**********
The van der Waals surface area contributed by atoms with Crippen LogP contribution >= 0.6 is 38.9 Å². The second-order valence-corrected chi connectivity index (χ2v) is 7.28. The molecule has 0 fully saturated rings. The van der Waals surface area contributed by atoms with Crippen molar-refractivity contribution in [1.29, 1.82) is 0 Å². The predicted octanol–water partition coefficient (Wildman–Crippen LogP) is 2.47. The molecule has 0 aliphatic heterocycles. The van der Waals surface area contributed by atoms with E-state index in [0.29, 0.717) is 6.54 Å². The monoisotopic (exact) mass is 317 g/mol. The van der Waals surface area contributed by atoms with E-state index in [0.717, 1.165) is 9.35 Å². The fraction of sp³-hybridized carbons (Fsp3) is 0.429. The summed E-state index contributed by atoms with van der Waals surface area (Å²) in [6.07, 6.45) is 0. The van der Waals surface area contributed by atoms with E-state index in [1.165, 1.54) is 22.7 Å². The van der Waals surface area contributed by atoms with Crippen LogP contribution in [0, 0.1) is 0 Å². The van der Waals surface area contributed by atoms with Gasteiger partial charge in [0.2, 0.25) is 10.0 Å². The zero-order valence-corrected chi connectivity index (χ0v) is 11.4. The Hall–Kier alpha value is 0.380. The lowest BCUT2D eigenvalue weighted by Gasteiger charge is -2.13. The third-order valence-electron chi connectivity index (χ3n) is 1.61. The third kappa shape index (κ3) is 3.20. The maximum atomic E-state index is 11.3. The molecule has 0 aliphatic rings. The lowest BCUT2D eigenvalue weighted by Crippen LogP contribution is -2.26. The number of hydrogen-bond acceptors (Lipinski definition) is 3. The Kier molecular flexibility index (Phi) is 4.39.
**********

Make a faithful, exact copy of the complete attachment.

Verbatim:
The van der Waals surface area contributed by atoms with Crippen LogP contribution >= 0.6 is 38.9 Å². The second-order valence-corrected chi connectivity index (χ2v) is 7.28. The molecule has 0 fully saturated rings. The van der Waals surface area contributed by atoms with Crippen molar-refractivity contribution in [1.29, 1.82) is 0 Å². The predicted octanol–water partition coefficient (Wildman–Crippen LogP) is 2.47. The molecule has 0 aliphatic heterocycles. The van der Waals surface area contributed by atoms with E-state index in [0.29, 0.717) is 6.54 Å². The monoisotopic (exact) mass is 317 g/mol. The van der Waals surface area contributed by atoms with E-state index in [0.717, 1.165) is 9.35 Å². The fraction of sp³-hybridized carbons (Fsp3) is 0.429. The summed E-state index contributed by atoms with van der Waals surface area (Å²) in [6.07, 6.45) is 0. The van der Waals surface area contributed by atoms with E-state index in [1.165, 1.54) is 22.7 Å². The van der Waals surface area contributed by atoms with Crippen LogP contribution in [0, 0.1) is 0 Å². The van der Waals surface area contributed by atoms with Gasteiger partial charge in [0.2, 0.25) is 10.0 Å². The zero-order valence-corrected chi connectivity index (χ0v) is 11.4. The Hall–Kier alpha value is 0.380. The lowest BCUT2D eigenvalue weighted by Gasteiger charge is -2.13. The third-order valence-electron chi connectivity index (χ3n) is 1.61. The third kappa shape index (κ3) is 3.20. The maximum atomic E-state index is 11.3. The molecule has 0 aliphatic rings. The lowest BCUT2D eigenvalue weighted by Crippen LogP contribution is -2.26. The number of hydrogen-bond acceptors (Lipinski definition) is 3. The Kier molecular flexibility index (Phi) is 4.39.